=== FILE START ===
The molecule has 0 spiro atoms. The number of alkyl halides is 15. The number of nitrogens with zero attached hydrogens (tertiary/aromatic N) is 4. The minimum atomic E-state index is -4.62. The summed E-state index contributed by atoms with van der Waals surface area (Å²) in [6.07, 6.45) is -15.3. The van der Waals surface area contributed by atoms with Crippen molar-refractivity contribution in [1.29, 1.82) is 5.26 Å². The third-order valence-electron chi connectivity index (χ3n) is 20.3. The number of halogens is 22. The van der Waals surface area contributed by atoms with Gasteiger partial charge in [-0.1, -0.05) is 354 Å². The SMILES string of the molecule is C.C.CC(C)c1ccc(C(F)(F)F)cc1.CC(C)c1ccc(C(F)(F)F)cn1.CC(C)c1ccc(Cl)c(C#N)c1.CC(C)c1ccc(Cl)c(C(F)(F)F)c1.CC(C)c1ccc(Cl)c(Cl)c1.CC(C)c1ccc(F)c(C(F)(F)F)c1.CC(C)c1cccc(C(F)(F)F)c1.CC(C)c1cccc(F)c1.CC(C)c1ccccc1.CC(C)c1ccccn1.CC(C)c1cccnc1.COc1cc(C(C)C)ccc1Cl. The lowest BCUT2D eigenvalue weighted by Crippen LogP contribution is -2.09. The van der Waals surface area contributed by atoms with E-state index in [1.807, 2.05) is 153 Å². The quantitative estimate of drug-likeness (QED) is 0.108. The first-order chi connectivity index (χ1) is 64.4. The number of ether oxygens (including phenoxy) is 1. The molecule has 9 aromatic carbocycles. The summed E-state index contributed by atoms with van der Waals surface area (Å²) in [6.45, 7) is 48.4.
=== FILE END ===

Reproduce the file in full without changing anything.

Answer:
The molecule has 0 spiro atoms. The number of alkyl halides is 15. The number of nitrogens with zero attached hydrogens (tertiary/aromatic N) is 4. The minimum atomic E-state index is -4.62. The summed E-state index contributed by atoms with van der Waals surface area (Å²) in [6.07, 6.45) is -15.3. The van der Waals surface area contributed by atoms with Crippen molar-refractivity contribution in [1.29, 1.82) is 5.26 Å². The third-order valence-electron chi connectivity index (χ3n) is 20.3. The number of halogens is 22. The van der Waals surface area contributed by atoms with Gasteiger partial charge in [-0.1, -0.05) is 354 Å². The SMILES string of the molecule is C.C.CC(C)c1ccc(C(F)(F)F)cc1.CC(C)c1ccc(C(F)(F)F)cn1.CC(C)c1ccc(Cl)c(C#N)c1.CC(C)c1ccc(Cl)c(C(F)(F)F)c1.CC(C)c1ccc(Cl)c(Cl)c1.CC(C)c1ccc(F)c(C(F)(F)F)c1.CC(C)c1cccc(C(F)(F)F)c1.CC(C)c1cccc(F)c1.CC(C)c1ccccc1.CC(C)c1ccccn1.CC(C)c1cccnc1.COc1cc(C(C)C)ccc1Cl. The lowest BCUT2D eigenvalue weighted by Crippen LogP contribution is -2.09. The van der Waals surface area contributed by atoms with E-state index in [1.807, 2.05) is 153 Å². The quantitative estimate of drug-likeness (QED) is 0.108. The first-order chi connectivity index (χ1) is 64.4. The number of ether oxygens (including phenoxy) is 1. The molecule has 9 aromatic carbocycles. The summed E-state index contributed by atoms with van der Waals surface area (Å²) in [6.45, 7) is 48.4.